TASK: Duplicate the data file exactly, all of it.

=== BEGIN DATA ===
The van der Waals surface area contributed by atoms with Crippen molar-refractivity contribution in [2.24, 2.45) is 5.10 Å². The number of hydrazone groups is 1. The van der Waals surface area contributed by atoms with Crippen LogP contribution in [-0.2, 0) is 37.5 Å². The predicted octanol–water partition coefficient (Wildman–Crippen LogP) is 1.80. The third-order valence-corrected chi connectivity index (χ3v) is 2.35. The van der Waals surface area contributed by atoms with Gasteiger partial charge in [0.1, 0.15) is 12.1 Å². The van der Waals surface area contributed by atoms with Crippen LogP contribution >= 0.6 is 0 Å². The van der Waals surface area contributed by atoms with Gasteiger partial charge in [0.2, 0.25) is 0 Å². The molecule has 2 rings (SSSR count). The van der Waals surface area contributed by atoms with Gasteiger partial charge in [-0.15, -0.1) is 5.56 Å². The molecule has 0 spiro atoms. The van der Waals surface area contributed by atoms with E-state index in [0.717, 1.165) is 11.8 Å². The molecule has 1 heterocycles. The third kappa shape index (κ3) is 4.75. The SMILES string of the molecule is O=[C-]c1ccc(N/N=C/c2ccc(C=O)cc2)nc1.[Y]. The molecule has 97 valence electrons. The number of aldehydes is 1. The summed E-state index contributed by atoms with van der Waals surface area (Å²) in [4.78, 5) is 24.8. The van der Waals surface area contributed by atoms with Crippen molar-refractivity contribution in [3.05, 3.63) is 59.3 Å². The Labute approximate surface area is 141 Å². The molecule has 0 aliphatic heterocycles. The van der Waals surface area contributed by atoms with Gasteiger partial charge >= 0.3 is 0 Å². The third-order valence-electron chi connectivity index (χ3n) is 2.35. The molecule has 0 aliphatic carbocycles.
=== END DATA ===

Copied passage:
The van der Waals surface area contributed by atoms with Crippen molar-refractivity contribution in [2.24, 2.45) is 5.10 Å². The number of hydrazone groups is 1. The van der Waals surface area contributed by atoms with Crippen LogP contribution in [-0.2, 0) is 37.5 Å². The predicted octanol–water partition coefficient (Wildman–Crippen LogP) is 1.80. The third-order valence-corrected chi connectivity index (χ3v) is 2.35. The van der Waals surface area contributed by atoms with Gasteiger partial charge in [0.1, 0.15) is 12.1 Å². The van der Waals surface area contributed by atoms with Crippen LogP contribution >= 0.6 is 0 Å². The van der Waals surface area contributed by atoms with Gasteiger partial charge in [0.2, 0.25) is 0 Å². The molecule has 2 rings (SSSR count). The van der Waals surface area contributed by atoms with Gasteiger partial charge in [-0.15, -0.1) is 5.56 Å². The molecule has 0 spiro atoms. The van der Waals surface area contributed by atoms with E-state index in [0.717, 1.165) is 11.8 Å². The molecule has 1 heterocycles. The third kappa shape index (κ3) is 4.75. The SMILES string of the molecule is O=[C-]c1ccc(N/N=C/c2ccc(C=O)cc2)nc1.[Y]. The molecule has 97 valence electrons. The number of aldehydes is 1. The summed E-state index contributed by atoms with van der Waals surface area (Å²) in [4.78, 5) is 24.8. The van der Waals surface area contributed by atoms with Crippen molar-refractivity contribution in [3.05, 3.63) is 59.3 Å². The Labute approximate surface area is 141 Å². The molecule has 0 aliphatic heterocycles. The van der Waals surface area contributed by atoms with Gasteiger partial charge >= 0.3 is 0 Å². The third-order valence-electron chi connectivity index (χ3n) is 2.35. The molecule has 0 aliphatic carbocycles.